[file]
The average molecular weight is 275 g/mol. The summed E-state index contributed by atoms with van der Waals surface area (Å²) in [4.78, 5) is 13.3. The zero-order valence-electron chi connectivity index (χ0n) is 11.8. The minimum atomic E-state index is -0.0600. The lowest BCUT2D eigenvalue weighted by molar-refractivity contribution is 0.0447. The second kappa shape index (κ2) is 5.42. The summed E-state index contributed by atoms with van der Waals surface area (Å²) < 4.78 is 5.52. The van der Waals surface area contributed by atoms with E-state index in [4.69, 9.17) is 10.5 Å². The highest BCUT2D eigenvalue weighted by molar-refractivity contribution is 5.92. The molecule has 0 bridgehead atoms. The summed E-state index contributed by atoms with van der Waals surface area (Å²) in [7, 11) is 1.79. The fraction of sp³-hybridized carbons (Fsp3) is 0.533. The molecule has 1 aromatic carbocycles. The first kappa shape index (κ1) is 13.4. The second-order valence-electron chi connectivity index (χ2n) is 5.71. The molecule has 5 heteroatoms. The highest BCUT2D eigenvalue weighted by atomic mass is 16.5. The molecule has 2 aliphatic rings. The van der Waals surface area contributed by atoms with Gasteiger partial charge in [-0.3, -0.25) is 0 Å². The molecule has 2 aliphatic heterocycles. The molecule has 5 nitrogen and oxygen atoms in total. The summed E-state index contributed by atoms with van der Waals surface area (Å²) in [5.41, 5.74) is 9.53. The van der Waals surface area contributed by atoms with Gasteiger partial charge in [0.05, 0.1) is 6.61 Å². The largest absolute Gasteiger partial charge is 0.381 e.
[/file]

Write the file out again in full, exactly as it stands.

The average molecular weight is 275 g/mol. The summed E-state index contributed by atoms with van der Waals surface area (Å²) in [4.78, 5) is 13.3. The zero-order valence-electron chi connectivity index (χ0n) is 11.8. The minimum atomic E-state index is -0.0600. The lowest BCUT2D eigenvalue weighted by molar-refractivity contribution is 0.0447. The second kappa shape index (κ2) is 5.42. The summed E-state index contributed by atoms with van der Waals surface area (Å²) < 4.78 is 5.52. The van der Waals surface area contributed by atoms with E-state index in [4.69, 9.17) is 10.5 Å². The highest BCUT2D eigenvalue weighted by molar-refractivity contribution is 5.92. The molecule has 0 bridgehead atoms. The summed E-state index contributed by atoms with van der Waals surface area (Å²) in [7, 11) is 1.79. The fraction of sp³-hybridized carbons (Fsp3) is 0.533. The molecule has 1 aromatic carbocycles. The first kappa shape index (κ1) is 13.4. The second-order valence-electron chi connectivity index (χ2n) is 5.71. The molecule has 5 heteroatoms. The highest BCUT2D eigenvalue weighted by atomic mass is 16.5. The molecule has 2 aliphatic rings. The van der Waals surface area contributed by atoms with Gasteiger partial charge in [-0.3, -0.25) is 0 Å². The molecule has 2 aliphatic heterocycles. The molecule has 5 nitrogen and oxygen atoms in total. The summed E-state index contributed by atoms with van der Waals surface area (Å²) in [5.41, 5.74) is 9.53. The van der Waals surface area contributed by atoms with Gasteiger partial charge in [0.05, 0.1) is 6.61 Å². The largest absolute Gasteiger partial charge is 0.381 e.